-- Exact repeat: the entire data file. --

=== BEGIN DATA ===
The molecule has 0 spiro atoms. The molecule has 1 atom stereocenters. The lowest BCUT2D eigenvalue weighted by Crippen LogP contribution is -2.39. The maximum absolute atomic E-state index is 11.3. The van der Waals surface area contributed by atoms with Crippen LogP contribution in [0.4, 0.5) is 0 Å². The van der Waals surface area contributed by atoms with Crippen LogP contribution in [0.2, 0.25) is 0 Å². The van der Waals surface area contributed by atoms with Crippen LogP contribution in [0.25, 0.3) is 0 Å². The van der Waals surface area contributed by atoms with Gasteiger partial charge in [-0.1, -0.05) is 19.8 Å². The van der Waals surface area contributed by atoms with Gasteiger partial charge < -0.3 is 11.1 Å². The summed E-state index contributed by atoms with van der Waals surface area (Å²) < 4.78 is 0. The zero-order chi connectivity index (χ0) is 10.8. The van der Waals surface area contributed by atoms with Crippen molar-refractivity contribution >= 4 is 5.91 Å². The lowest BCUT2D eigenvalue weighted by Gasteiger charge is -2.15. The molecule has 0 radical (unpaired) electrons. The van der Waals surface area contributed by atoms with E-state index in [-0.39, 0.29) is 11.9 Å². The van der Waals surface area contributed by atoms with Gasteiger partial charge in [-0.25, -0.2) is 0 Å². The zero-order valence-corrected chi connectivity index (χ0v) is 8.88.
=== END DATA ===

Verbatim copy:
The molecule has 0 spiro atoms. The molecule has 1 atom stereocenters. The lowest BCUT2D eigenvalue weighted by Crippen LogP contribution is -2.39. The maximum absolute atomic E-state index is 11.3. The van der Waals surface area contributed by atoms with Crippen LogP contribution in [0.4, 0.5) is 0 Å². The van der Waals surface area contributed by atoms with Crippen LogP contribution in [0.2, 0.25) is 0 Å². The van der Waals surface area contributed by atoms with Crippen LogP contribution in [0.25, 0.3) is 0 Å². The van der Waals surface area contributed by atoms with Gasteiger partial charge in [-0.1, -0.05) is 19.8 Å². The van der Waals surface area contributed by atoms with Gasteiger partial charge < -0.3 is 11.1 Å². The summed E-state index contributed by atoms with van der Waals surface area (Å²) < 4.78 is 0. The zero-order chi connectivity index (χ0) is 10.8. The van der Waals surface area contributed by atoms with Crippen molar-refractivity contribution >= 4 is 5.91 Å². The lowest BCUT2D eigenvalue weighted by Gasteiger charge is -2.15. The molecule has 0 radical (unpaired) electrons. The van der Waals surface area contributed by atoms with E-state index in [-0.39, 0.29) is 11.9 Å². The van der Waals surface area contributed by atoms with Gasteiger partial charge in [-0.25, -0.2) is 0 Å². The zero-order valence-corrected chi connectivity index (χ0v) is 8.88.